Designing Trade Liberalization in Africa

Modalities for Tariff Negotiations Towards an African Continental Free Trade Area

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The negotiations for an African Continental Free Trade Area (AfCFTA) were unprecedented in the history of regional trade agreements. The AfCFTA would ultimately comprise 55 members, 33 of which are least developed countries (LDCs), and encompass six preexisting regional economic communities (RECs), at different stages of integration with cascading and overlapping membership. In such a sui generis context, structuring negotiations was in itself a daunting challenge but identifying operational modalities for tariff negotiations that would serve for boosting intra-African trade was another. Despite the historic signing in March 2018 of the Agreement Establishing the African Continental Free Trade Area, the Agreement is without effect until such a time that operational modalities for AfCFTA tariff negotiations are firmly established, and market access negotiations completed, so that individual AfCFTA parties define their schedules of tariff concessions as an integral part of the Agreement. This study provides an analysis of ways in which AfCFTA liberalization could effectively be organized while seeking to meet the overarching policy objective of boosting intra-Africa trade. It discusses how the existing modalities – a blueprint of trade liberalization in Africa – may be assessed in establishing an operational and effective AfCFTA and draws policy implications for the post-modalities phases of tariff negotiations and implementation of liberalization commitments.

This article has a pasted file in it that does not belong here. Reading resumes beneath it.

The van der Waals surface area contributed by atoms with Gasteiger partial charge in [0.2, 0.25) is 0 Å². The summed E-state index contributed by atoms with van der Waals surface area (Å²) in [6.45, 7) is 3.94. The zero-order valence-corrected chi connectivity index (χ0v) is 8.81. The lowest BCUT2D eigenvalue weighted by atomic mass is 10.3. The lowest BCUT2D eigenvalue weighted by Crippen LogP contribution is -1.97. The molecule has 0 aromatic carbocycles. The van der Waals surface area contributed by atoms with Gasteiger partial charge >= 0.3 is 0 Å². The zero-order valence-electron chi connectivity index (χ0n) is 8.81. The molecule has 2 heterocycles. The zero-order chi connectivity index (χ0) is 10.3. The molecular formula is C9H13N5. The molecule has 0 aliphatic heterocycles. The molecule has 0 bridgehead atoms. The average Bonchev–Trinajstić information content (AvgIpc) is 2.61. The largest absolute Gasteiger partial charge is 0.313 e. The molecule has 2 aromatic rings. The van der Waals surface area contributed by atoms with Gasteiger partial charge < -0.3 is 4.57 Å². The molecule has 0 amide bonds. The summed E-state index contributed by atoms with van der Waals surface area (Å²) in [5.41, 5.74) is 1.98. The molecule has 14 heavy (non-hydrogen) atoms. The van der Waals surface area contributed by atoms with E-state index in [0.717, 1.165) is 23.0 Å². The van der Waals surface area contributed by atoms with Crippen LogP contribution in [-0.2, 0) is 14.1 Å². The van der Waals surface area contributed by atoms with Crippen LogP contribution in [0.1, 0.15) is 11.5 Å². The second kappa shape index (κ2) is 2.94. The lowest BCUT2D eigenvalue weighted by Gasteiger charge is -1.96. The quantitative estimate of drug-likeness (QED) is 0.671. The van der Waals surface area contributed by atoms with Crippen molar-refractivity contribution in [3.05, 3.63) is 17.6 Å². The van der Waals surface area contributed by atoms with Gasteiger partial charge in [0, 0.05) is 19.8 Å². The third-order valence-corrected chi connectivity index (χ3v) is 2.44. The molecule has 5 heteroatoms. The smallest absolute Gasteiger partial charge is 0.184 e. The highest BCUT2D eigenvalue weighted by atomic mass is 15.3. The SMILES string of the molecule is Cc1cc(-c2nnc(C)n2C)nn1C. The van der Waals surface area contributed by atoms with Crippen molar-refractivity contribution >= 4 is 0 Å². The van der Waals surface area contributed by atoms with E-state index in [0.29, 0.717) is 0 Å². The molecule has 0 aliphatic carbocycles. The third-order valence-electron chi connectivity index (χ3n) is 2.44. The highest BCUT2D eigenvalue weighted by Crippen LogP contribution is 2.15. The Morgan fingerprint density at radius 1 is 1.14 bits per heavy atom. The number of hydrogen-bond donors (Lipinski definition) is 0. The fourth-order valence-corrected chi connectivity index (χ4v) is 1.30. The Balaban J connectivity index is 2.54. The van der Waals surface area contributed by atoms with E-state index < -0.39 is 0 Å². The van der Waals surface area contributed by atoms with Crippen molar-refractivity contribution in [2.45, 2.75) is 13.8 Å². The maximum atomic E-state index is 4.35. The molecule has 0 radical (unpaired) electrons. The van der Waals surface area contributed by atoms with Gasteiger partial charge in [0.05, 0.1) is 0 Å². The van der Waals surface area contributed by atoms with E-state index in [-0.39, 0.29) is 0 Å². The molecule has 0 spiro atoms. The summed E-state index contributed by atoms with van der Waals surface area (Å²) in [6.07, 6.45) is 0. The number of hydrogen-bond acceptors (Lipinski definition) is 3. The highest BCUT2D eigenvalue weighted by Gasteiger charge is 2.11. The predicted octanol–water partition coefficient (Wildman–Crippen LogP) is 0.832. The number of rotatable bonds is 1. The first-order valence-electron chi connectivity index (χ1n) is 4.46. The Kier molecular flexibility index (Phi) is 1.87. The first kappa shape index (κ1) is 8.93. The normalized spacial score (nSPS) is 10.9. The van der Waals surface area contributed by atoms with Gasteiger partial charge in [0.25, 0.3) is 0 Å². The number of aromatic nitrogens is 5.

Tariff elimination modalities

RTAs are about tariff elimination. Thus, it would appear straightforward to establish tariff eliminating modalities for an RTA, which essentially consist of 100 per cent cuts (i.e., elimination) of existing tariffs for covered products however high or low they may be, with the coverage being the level of ambition, hence less complex than WTO agriculture or non-agricultural market access (NAMA) negotiations. This explains why under RTA negotiations, product coverage and transition periods are the two central parameters of negotiations, as the depth and “formulae” of tariff cut are mostly irrelevant (i.e., being 100 per cent linear cut) contrary to WTO market access negotiations where focus is precisely on these elements, i.e., level of ambition and its effect across products and countries (Table 14). Under RTAs, any adjustment is to be essentially addressed by the degree of coverage and the length of transition period.


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